April 8th, 2024 Eclipse Information from the Rice Space Institute:
Don’t miss this eclipse! The next one to come through Texas won’t be till 2045!
AP article on the eclipse:
Past Eclipses (2017):
The eclipse of the Sun on August 21, 2017 was a partial eclipse as viewed from Houston, TX. The eclipse began at 11:46 am as the Moon started to pass in front of the Sun. The peak was at 1:17 pm when about 66% of the Sun’s surface was covered. The eclipse was over at 2:45 pm. Faculty from the Rice Physics and Astronomy Department set up 2-3 telescopes on the main academic quad near the statue of William Marsh Rice.
Additional resources from the Rice Space Institute http://space.rice.edu/Eclipse/ includes a 90-minute free eclipse training video.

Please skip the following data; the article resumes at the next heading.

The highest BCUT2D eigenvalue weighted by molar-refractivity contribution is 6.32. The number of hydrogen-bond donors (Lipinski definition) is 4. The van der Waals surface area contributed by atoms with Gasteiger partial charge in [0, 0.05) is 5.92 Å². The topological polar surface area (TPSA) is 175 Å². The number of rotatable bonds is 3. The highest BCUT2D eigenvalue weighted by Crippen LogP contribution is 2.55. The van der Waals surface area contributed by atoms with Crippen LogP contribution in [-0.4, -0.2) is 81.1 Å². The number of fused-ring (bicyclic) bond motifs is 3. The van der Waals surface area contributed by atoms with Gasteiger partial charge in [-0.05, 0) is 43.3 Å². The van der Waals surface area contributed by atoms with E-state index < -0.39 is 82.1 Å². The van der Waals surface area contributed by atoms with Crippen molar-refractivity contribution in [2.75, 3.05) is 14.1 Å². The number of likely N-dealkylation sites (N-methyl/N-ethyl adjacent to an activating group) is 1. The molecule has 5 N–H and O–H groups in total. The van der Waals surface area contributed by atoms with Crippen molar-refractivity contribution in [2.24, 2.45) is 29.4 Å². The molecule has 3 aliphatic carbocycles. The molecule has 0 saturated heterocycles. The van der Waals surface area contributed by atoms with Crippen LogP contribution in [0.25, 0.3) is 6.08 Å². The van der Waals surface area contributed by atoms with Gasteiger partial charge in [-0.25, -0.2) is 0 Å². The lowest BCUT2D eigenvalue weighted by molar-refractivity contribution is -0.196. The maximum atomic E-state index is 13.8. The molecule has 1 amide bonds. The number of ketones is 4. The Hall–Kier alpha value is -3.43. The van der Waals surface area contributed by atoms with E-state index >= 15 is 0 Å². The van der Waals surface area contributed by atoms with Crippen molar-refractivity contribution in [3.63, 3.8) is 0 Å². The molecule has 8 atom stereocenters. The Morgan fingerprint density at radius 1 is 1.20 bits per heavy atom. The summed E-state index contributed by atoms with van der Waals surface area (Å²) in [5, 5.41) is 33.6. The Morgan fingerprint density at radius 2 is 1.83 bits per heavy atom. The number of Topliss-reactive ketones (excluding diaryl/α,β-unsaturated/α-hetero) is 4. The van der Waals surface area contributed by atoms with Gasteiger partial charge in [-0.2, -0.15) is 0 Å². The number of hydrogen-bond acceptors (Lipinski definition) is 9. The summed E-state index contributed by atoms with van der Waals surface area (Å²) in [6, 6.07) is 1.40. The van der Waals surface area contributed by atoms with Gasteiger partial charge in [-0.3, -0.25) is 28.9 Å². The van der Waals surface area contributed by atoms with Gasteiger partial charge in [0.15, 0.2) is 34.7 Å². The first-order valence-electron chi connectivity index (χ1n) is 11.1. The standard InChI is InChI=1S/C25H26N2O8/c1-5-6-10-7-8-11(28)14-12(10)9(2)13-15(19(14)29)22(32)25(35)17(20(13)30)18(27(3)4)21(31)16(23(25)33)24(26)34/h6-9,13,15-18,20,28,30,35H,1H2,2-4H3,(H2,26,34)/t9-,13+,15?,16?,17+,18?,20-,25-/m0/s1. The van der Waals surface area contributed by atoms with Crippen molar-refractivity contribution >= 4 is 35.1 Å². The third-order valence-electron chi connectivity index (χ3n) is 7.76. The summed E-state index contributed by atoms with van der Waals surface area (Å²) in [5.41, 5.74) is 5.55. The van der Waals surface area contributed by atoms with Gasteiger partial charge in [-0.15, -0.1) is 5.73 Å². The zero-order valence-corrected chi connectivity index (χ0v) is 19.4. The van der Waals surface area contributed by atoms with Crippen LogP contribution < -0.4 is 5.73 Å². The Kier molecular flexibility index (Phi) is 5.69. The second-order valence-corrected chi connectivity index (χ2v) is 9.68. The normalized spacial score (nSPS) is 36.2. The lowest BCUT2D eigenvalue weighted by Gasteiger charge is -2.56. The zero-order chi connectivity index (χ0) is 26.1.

Depending on your location, the corona will be visible for up to 2 minutes 40 seconds. During those precious moments, it is perfectly safe to look directly at the Sun, even through binoculars or a telescope. But whenever any part of the photosphere is uncovered, it is absolutely essential to view the Sun through a safe solar filter, that is, one that meets the ISO 12312-2 international standard.